A flight plan is prepared seven days before the flight takes place. This plan contains the route, the altitude at which we will be flying and the airports in case of an unexpected diversion. The Weight & Balance of the aircraft is also examined. Making a Weight & Balance calculation allows operations to evaluated whether the aircraft remains within the safe limits of operations. We keep a close eye on the Weight & Balance to ensure that the aircraft leaves the runway and returns safely. Check the next paragraph for more information in relation to the Weight and Balance task.
Finally, as a summary the flight briefing package is sent to the pilot. This is done approximately 48 hours before departure. This package contains everything the pilot needs to know about the flight, such as flight times, passenger data, special regulations of the various airports, weather forecasts and other operational information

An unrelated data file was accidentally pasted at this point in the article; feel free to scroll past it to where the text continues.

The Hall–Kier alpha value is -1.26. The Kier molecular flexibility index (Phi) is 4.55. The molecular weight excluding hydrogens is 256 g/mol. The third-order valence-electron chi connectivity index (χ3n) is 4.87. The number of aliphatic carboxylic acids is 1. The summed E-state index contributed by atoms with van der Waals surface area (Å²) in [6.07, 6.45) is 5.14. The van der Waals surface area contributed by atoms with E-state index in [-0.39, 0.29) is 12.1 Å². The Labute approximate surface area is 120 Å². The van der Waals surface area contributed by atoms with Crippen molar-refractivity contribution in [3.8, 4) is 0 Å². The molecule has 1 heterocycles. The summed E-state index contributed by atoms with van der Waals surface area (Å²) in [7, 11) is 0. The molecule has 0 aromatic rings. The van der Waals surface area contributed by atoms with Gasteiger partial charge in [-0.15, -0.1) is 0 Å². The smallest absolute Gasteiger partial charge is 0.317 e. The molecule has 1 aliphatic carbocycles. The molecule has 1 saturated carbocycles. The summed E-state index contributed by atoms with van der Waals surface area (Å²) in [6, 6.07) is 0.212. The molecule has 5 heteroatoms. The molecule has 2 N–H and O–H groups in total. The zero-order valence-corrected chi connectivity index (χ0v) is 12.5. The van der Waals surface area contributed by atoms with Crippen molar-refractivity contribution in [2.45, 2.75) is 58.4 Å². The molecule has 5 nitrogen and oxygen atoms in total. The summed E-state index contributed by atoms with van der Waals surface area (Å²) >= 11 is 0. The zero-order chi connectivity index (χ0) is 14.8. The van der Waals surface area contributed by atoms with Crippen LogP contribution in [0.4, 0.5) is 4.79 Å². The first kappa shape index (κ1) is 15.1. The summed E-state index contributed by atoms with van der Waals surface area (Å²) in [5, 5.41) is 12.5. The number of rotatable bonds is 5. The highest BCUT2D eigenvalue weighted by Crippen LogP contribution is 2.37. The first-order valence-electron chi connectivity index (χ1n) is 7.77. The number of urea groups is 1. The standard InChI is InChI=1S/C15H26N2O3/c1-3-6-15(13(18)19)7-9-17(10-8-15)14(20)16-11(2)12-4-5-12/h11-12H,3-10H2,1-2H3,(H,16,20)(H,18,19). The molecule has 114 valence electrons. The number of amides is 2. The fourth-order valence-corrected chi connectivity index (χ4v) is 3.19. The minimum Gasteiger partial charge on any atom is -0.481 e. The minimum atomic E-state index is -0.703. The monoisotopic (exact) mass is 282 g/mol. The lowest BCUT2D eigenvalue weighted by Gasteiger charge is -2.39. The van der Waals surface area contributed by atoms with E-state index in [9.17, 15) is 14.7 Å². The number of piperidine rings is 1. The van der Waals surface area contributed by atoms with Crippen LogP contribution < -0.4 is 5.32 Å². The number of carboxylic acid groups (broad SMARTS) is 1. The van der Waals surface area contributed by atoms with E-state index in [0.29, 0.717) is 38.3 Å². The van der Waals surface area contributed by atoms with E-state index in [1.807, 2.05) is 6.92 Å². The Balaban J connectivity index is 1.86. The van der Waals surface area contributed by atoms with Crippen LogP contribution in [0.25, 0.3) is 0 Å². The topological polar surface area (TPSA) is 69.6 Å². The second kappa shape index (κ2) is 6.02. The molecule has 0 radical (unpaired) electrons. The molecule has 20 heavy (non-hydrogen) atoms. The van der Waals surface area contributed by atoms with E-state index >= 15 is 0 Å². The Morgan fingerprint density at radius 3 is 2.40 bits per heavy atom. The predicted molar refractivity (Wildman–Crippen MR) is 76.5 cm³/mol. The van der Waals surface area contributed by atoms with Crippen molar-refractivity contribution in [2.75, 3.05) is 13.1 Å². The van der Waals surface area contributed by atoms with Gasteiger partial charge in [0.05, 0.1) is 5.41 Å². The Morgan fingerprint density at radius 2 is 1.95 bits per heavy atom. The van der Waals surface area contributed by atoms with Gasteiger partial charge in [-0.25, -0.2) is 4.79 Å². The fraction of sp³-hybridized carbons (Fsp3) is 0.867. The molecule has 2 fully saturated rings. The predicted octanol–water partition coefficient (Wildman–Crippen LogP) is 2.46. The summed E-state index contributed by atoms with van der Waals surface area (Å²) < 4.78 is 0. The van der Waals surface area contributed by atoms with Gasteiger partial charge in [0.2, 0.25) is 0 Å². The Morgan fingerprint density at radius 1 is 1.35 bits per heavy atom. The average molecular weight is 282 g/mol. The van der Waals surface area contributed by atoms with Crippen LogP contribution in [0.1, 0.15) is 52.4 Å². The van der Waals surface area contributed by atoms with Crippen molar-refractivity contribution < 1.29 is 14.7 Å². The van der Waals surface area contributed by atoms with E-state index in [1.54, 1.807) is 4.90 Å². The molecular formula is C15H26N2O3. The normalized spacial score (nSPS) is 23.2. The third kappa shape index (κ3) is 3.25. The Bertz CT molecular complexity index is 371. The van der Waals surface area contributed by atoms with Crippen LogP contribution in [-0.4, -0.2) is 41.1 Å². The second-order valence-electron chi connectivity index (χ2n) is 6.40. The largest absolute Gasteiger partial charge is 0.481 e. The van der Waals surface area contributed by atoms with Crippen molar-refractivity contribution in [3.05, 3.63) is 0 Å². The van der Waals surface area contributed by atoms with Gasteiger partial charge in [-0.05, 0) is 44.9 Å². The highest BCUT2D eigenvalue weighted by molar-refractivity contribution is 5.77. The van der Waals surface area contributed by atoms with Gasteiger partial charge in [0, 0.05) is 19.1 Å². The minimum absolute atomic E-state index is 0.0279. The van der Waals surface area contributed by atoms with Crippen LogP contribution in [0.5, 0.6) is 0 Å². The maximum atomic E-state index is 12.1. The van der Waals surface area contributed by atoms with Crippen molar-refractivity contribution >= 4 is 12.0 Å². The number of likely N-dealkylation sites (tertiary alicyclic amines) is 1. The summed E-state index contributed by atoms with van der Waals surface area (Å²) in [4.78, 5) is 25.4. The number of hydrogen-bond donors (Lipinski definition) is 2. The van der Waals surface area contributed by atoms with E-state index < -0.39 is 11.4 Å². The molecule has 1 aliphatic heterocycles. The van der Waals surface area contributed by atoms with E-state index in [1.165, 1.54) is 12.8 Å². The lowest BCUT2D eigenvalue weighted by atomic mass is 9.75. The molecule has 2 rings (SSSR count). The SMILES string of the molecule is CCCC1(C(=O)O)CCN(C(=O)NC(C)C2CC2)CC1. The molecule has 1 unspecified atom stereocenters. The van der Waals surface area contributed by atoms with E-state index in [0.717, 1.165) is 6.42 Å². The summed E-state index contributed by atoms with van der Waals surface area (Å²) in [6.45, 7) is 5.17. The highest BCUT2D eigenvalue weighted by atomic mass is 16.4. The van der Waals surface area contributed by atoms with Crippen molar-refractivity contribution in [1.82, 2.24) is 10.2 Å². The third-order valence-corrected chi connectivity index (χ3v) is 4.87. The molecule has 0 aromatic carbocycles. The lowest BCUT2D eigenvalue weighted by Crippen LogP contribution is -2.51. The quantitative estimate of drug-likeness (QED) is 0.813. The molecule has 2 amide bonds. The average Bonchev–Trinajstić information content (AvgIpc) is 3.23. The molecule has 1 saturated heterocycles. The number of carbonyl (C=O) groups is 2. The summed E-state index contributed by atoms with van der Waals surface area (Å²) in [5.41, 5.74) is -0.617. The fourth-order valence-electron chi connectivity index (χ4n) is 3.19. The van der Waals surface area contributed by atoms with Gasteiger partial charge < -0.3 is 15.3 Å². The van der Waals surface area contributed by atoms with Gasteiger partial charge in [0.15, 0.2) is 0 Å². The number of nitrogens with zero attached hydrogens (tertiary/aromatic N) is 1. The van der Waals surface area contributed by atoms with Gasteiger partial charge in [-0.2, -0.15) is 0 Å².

From this moment on we can also estimate how the weather will develop itself during the flight the weather plays a major role in whether a flight takes place or not.
Weight & Balance
The Weight & Balance task ensures that the weight and weight distribution of the aircraft is within its prescribed limits. When it comes to Weight & Balance, the number of passengers and fuel are taken into account. Fly Aeolus uses an operational system to calculate this. It calculates exactly how many passengers, luggage and fuel can be carried on a specific flight with a specific range. An aircraft has a maximum weight that it can carry. This means that the more passengers are joining on the flight, the less fuel it can take for that flight.